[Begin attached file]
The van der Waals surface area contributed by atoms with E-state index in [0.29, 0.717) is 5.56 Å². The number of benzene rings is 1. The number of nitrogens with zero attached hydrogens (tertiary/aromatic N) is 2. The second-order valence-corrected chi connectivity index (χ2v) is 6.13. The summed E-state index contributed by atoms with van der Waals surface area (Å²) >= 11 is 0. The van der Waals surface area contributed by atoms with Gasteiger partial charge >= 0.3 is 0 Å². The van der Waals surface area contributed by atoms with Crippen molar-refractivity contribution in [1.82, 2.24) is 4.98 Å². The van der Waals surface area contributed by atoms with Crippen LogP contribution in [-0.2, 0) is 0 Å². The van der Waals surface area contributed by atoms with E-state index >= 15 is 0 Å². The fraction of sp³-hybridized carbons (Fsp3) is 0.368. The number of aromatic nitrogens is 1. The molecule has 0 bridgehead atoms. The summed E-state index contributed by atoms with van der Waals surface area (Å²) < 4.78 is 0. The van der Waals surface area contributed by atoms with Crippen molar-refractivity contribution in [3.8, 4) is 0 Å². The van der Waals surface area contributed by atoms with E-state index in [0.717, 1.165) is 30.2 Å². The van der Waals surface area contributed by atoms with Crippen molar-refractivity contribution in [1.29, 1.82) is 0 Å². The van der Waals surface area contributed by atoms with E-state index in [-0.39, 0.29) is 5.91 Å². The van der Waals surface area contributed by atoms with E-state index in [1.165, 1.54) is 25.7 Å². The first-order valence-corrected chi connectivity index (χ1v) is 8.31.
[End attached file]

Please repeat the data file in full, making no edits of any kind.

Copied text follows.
The van der Waals surface area contributed by atoms with E-state index in [0.29, 0.717) is 5.56 Å². The number of benzene rings is 1. The number of nitrogens with zero attached hydrogens (tertiary/aromatic N) is 2. The second-order valence-corrected chi connectivity index (χ2v) is 6.13. The summed E-state index contributed by atoms with van der Waals surface area (Å²) >= 11 is 0. The van der Waals surface area contributed by atoms with Gasteiger partial charge >= 0.3 is 0 Å². The van der Waals surface area contributed by atoms with Crippen molar-refractivity contribution in [1.82, 2.24) is 4.98 Å². The van der Waals surface area contributed by atoms with Crippen LogP contribution in [-0.2, 0) is 0 Å². The van der Waals surface area contributed by atoms with E-state index >= 15 is 0 Å². The fraction of sp³-hybridized carbons (Fsp3) is 0.368. The number of aromatic nitrogens is 1. The molecule has 0 bridgehead atoms. The summed E-state index contributed by atoms with van der Waals surface area (Å²) < 4.78 is 0. The van der Waals surface area contributed by atoms with Crippen molar-refractivity contribution in [3.8, 4) is 0 Å². The van der Waals surface area contributed by atoms with E-state index in [0.717, 1.165) is 30.2 Å². The van der Waals surface area contributed by atoms with Crippen molar-refractivity contribution in [1.29, 1.82) is 0 Å². The van der Waals surface area contributed by atoms with E-state index in [-0.39, 0.29) is 5.91 Å². The van der Waals surface area contributed by atoms with E-state index in [1.165, 1.54) is 25.7 Å². The first-order valence-corrected chi connectivity index (χ1v) is 8.31.